Posted By Jamal Abdi

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Sign the Petition


7,350 signatures

Tell Google: Stop playing Persian Gulf name games!

May 14, 2012
Larry Page
Chief Executive Officer
Google Inc.
1600 Amphitheatre Parkway
Mountain View, California 94043

Dear Mr. Page:

It has come to our attention that Google has begun omitting the title of the Persian Gulf from its Google Maps application. This is a disconcerting development given the undisputed historic and geographic precedent of the name Persian Gulf, and the more recent history of opening up the name to political, ethnic, and territorial disputes. However unintentionally, in adopting this practice, Google is participating in a dangerous effort to foment tensions and ethnic divisions in the Middle East by politicizing the region’s geographic nomenclature. Members of the Iranian-American community are overwhelmingly opposed to such efforts, particularly at a time when regional tensions already have been pushed to the brink and threaten to spill over into conflict. As the largest grassroots organization in the Iranian-American community, the National Iranian American Council (NIAC) calls on Google to not allow its products to become propaganda tools and to immediately reinstate the historically accurate, apolitical title of “Persian Gulf” in all of its informational products, including Google Maps.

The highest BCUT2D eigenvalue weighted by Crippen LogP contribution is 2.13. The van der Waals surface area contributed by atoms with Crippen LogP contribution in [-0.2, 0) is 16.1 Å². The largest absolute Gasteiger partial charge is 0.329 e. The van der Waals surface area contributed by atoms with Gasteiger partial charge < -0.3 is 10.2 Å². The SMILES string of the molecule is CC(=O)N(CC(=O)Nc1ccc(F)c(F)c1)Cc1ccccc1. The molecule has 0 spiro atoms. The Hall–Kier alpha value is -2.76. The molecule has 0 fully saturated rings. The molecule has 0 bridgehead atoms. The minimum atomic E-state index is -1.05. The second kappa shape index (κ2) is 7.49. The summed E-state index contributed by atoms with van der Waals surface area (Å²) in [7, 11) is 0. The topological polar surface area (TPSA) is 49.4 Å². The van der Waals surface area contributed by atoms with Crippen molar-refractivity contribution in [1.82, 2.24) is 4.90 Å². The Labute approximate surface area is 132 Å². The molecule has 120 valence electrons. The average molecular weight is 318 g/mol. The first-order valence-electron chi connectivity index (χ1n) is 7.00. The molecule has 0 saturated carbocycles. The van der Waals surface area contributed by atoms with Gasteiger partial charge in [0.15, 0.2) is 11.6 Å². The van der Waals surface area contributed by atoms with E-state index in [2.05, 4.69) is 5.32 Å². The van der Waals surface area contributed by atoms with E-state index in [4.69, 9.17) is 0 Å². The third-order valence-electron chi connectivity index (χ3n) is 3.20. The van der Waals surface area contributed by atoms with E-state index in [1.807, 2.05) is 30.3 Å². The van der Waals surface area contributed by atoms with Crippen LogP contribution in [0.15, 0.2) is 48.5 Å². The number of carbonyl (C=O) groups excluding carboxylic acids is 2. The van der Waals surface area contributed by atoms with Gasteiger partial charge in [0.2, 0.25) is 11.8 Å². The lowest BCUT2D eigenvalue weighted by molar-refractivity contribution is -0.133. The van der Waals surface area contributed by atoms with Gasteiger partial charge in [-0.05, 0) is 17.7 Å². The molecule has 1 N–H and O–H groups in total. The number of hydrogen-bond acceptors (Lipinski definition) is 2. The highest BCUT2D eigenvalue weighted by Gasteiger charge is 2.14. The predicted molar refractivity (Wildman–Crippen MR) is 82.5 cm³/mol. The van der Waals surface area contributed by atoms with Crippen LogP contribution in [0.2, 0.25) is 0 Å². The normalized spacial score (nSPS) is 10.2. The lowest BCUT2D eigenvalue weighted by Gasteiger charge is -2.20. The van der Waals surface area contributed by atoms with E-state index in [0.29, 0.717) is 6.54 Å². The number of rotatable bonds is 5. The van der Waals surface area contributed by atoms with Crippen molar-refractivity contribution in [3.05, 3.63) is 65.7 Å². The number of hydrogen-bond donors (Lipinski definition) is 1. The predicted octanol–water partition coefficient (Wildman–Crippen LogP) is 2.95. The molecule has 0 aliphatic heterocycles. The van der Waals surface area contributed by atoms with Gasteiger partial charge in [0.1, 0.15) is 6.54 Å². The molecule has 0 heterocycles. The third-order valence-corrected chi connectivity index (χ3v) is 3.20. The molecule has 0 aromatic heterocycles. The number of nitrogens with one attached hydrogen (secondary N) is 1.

Historically, the name “Persian Gulf” is undisputed. The Greek geographer and astronomer Ptolemy referencing in his writings the “Aquarius Persico.” The Romans referred to the "Mare Persicum." The Arabs historically call the body of water, "Bahr al-Farsia." The legal precedent of this nomenclature is also indisputable, with both the United Nations and the United States Board of Geographic Names confirming the sole legitimacy of the term “Persian Gulf.” Agreement on this matter has also been codified by the signatures of all six bordering Arab countries on United Nations directives declaring this body of water to be the Persian Gulf.

But in the past century, and particularly at times of escalating tensions, there have been efforts to exploit the name of the Persian Gulf as a political tool to foment ethnic division. From colonial interests to Arab interests to Iranian interests, the opening of debate regarding the name of the Persian Gulf has been a recent phenomenon that has been exploited for political gain by all sides. Google should not enable these politicized efforts.